Rice D2K Lab students working with Texas Children’s Hospital created machine-learning algorithms to increase detection time before cardiac arrest
Cardiac arrest events are often preceded by subtle, almost undetectable signs. What if doctors can detect early signals faster and more accurately with deep-learning algorithms?
Team Cardiac Signals, six senior electrical and computer engineering majors at Rice University, developed a metric to give an early warning for cardiac events by analyzing electrocardiogram (ECG) signals. “This metric can make life-saving treatments proactive instead of reactive,” said Frank Yang, a physics major.
(Team Cardiac Signals won first place in the Fall 2020 D2K Virtual Showcase. From top left: Chiraag Kaushik, Frank Yang, and Tucker Reinhart. From top right: Kunal Rai, Andrew Pham, and Aneel Damaraju.)
Sponsored by Texas Children’s Hospital, the physiological data were collected from 44 pediatric cardiac patients. Each was diagnosed with hypoplastic left heart syndrome (HLHS), a condition in which babies are born with only half of their hearts developed. Patients’ survival depended on cardiologists’ early detection of abnormalities.
The student team used auto-encoders, non-linear deep-learning algorithms to monitor the ECG heartbeats before cardiac arrest. “We learned the patterns of healthy heartbeats and compared other heartbeats to assess how well they followed these patterns,” Damaraju said. “Then, we ultimately detected when heartbeats began to deviate from healthy behavior which indicated cardiac electrical stability.”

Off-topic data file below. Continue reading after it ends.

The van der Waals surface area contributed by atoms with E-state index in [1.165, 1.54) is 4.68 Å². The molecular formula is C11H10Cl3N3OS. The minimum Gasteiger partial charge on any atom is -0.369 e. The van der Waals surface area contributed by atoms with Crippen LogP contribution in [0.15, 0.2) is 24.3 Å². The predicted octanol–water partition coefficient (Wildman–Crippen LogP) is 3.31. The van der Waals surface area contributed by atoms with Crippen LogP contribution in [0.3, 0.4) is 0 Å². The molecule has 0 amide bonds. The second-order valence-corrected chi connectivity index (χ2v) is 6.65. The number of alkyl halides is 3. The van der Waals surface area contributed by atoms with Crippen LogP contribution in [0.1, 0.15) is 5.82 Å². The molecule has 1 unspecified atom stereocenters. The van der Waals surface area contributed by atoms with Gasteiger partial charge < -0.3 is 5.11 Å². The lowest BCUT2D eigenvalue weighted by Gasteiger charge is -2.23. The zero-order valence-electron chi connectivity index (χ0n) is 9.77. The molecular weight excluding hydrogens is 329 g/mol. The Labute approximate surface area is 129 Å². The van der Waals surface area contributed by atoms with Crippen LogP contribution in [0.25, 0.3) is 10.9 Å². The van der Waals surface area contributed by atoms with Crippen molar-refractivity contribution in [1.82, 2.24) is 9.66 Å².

The detection model the team developed predicted cardiac arrest in 73 percent of the tested patients, with a detection time of 1.3 hours prior to the event. “The time for a doctor to tell irregular ECG signals is usually 20 minutes or so before the cardiac arrest, which doesn’t give them a lot of reaction time to do anything proactively,” said Kaushik. “So 1.3 hours is a significant improvement that would give them more time to save lives.”
The team is looking to continue working on this project and testing their model with more patient data in the next semester. Yang said, “Our team complimented each other well. We have a mix of backgrounds, where some people are great resources for the programming portion and others can focus on modeling or literature review.”
Besides a diverse skill set, most team members are double majors. Damaraju and Yang also study physics; Reinhart and Pham, computer science majors. “The cool thing about the Capstone program is that we actually help produce something useful, especially something like predicting cardiac signals, that I never would have thought I would be doing as a computer science and electrical engineering major,” Reinhart said.
“This project has been an amazing culmination of my studies at Rice over the past four years,” Pham added. “Working on real-world challenges was a great way to prepare for my transition from school to my career.”
Watch Team Cardiac Signals’ video to learn more about their work:
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